To respond to the crisis, in 2006, the Indonesian Air Force ordered three Sukhoi Aerospace Su-27SKM Flankers and three Sukhoi Aerospace Su-30MK2 Flanker-Gs to complete a full squadron. It was also made public that the four aircraft procured in 2003 are inactive and awaiting upgrade of their communication systems, because they were incompatible with the Indonesian systems in use. The additional aircraft will be ordered with systems complying with the Indonesian and international standards and would also include new weaponry for all variants.[7] A further 12 KT-1b Korean basic trainers were also ordered in 2006.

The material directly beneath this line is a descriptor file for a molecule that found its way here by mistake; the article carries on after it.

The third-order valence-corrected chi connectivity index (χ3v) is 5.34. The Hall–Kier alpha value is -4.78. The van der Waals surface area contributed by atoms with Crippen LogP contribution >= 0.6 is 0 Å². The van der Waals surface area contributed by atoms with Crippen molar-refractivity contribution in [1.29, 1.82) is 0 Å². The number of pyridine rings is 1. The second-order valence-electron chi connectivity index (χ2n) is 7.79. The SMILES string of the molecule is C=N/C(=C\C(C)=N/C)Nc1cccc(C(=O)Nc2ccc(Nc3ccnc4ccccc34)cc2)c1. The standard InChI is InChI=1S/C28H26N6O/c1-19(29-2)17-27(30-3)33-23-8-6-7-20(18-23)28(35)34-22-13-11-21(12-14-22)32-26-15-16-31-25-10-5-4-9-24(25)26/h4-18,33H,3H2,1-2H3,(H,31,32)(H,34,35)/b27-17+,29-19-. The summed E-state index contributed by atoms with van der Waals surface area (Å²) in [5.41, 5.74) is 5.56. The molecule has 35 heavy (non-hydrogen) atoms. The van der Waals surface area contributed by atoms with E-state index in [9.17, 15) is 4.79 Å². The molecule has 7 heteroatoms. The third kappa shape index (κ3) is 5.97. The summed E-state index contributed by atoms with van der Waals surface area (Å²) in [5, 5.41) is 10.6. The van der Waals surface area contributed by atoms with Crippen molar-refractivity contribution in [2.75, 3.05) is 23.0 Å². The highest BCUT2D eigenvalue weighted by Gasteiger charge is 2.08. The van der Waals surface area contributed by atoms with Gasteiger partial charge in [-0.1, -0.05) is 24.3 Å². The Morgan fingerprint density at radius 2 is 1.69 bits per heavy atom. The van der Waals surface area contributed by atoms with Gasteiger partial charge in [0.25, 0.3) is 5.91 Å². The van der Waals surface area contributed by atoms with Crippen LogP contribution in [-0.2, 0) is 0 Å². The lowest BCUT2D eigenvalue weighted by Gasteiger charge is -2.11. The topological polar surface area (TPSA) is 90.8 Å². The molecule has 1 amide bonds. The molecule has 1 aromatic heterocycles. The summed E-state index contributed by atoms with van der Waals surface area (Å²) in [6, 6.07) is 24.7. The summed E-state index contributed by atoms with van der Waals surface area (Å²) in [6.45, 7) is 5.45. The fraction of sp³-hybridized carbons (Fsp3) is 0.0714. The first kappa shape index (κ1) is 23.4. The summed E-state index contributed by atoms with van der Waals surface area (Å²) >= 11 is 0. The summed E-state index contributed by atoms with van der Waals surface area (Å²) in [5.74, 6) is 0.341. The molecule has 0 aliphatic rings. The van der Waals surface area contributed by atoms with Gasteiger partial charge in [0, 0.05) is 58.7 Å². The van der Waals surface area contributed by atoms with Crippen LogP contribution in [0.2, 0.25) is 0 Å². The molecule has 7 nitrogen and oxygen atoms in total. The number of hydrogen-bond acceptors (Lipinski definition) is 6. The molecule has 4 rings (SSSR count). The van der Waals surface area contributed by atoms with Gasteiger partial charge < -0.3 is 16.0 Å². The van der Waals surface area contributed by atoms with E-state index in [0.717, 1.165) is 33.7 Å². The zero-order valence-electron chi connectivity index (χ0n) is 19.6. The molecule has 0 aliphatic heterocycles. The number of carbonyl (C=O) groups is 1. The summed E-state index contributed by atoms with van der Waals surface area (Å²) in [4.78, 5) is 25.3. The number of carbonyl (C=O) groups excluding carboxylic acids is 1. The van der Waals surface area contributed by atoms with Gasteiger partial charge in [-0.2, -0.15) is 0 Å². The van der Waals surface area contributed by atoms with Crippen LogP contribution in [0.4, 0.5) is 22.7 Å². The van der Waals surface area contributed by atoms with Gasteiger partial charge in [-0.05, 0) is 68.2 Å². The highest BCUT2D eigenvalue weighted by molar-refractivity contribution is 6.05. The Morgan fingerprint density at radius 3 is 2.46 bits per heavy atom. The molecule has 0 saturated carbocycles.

Future plans, if the military budget permits, include purchasing new F-16 C/Ds Fighting Falcon to strengthen the F-16 squadron, upgrading the current fleet of C-130 Hercules to modern C-130Js and buying newer C-130Js to supplement the inventory, purchasing newer advanced trainers and light attack aircraft for COIN operations, purchasing new radars and receiving new logistical equipment from both Western and Russian manufacturers. The Indonesian Ministry of Defense also expressed it interest in buying approximately two squadrons of refurbished Dassault Mirage 2000-5 from France, complete with Matra Magic II and MBDA MICA air-to-air missiles. France recommended the Dassault Rafale to Indonesian Air Force, since Dassault had decided to stop the production of Dassault Mirage 2000. The Indonesian Air Force is also showing interest in the newly made Chengdu J-10 Vigorous Dragon and JF-17 Thunder from China, and also the SAAB JAS-39 Gripen from Sweden, as some options to succeed their aging Northrop F-5E/F Tiger II. In March 2008, Indonesian Air Force ordered 16 Embraer EMB-314 Super Tucano from Brazil to replace its Rockwell OV-10F Bronco.Template:Fact